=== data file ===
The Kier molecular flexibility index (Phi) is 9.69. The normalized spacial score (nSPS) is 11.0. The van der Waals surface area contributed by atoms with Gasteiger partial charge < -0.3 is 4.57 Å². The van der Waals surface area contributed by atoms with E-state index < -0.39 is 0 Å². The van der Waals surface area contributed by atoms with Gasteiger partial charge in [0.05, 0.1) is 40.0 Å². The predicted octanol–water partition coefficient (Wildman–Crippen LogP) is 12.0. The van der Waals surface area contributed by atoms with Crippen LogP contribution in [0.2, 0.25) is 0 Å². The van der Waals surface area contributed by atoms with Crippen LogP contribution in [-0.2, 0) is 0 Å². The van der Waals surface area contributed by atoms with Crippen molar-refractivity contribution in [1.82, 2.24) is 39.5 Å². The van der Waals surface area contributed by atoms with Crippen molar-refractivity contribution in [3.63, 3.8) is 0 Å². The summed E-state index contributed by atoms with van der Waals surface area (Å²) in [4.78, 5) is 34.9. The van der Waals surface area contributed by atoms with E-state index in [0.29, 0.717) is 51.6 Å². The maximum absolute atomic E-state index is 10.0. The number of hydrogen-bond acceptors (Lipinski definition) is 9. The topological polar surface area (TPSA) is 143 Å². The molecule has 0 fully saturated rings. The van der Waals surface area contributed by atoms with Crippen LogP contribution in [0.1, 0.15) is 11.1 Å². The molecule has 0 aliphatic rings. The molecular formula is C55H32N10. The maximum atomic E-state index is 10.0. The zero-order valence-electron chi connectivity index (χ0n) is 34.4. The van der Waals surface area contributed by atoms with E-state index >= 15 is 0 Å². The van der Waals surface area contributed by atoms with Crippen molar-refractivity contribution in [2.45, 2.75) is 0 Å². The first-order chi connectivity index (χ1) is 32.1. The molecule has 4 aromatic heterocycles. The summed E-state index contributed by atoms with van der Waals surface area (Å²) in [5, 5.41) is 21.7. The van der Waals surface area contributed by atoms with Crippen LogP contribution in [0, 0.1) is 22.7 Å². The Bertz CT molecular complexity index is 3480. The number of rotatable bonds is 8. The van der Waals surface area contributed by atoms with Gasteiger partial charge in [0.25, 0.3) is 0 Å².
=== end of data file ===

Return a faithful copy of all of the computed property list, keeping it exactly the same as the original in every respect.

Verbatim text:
The Kier molecular flexibility index (Phi) is 9.69. The normalized spacial score (nSPS) is 11.0. The van der Waals surface area contributed by atoms with Gasteiger partial charge < -0.3 is 4.57 Å². The van der Waals surface area contributed by atoms with E-state index < -0.39 is 0 Å². The van der Waals surface area contributed by atoms with Gasteiger partial charge in [0.05, 0.1) is 40.0 Å². The predicted octanol–water partition coefficient (Wildman–Crippen LogP) is 12.0. The van der Waals surface area contributed by atoms with Crippen LogP contribution in [0.2, 0.25) is 0 Å². The van der Waals surface area contributed by atoms with Crippen LogP contribution in [-0.2, 0) is 0 Å². The van der Waals surface area contributed by atoms with Crippen molar-refractivity contribution in [1.82, 2.24) is 39.5 Å². The van der Waals surface area contributed by atoms with Crippen molar-refractivity contribution in [3.63, 3.8) is 0 Å². The summed E-state index contributed by atoms with van der Waals surface area (Å²) in [4.78, 5) is 34.9. The van der Waals surface area contributed by atoms with E-state index in [0.29, 0.717) is 51.6 Å². The maximum absolute atomic E-state index is 10.0. The number of hydrogen-bond acceptors (Lipinski definition) is 9. The topological polar surface area (TPSA) is 143 Å². The molecule has 0 fully saturated rings. The van der Waals surface area contributed by atoms with Crippen LogP contribution in [0.1, 0.15) is 11.1 Å². The molecule has 0 aliphatic rings. The molecular formula is C55H32N10. The maximum atomic E-state index is 10.0. The zero-order valence-electron chi connectivity index (χ0n) is 34.4. The van der Waals surface area contributed by atoms with E-state index >= 15 is 0 Å². The van der Waals surface area contributed by atoms with Crippen molar-refractivity contribution in [2.45, 2.75) is 0 Å². The first-order chi connectivity index (χ1) is 32.1. The molecule has 4 aromatic heterocycles. The summed E-state index contributed by atoms with van der Waals surface area (Å²) in [5, 5.41) is 21.7. The van der Waals surface area contributed by atoms with Crippen LogP contribution in [0, 0.1) is 22.7 Å². The Bertz CT molecular complexity index is 3480. The number of rotatable bonds is 8. The van der Waals surface area contributed by atoms with Gasteiger partial charge in [0.25, 0.3) is 0 Å².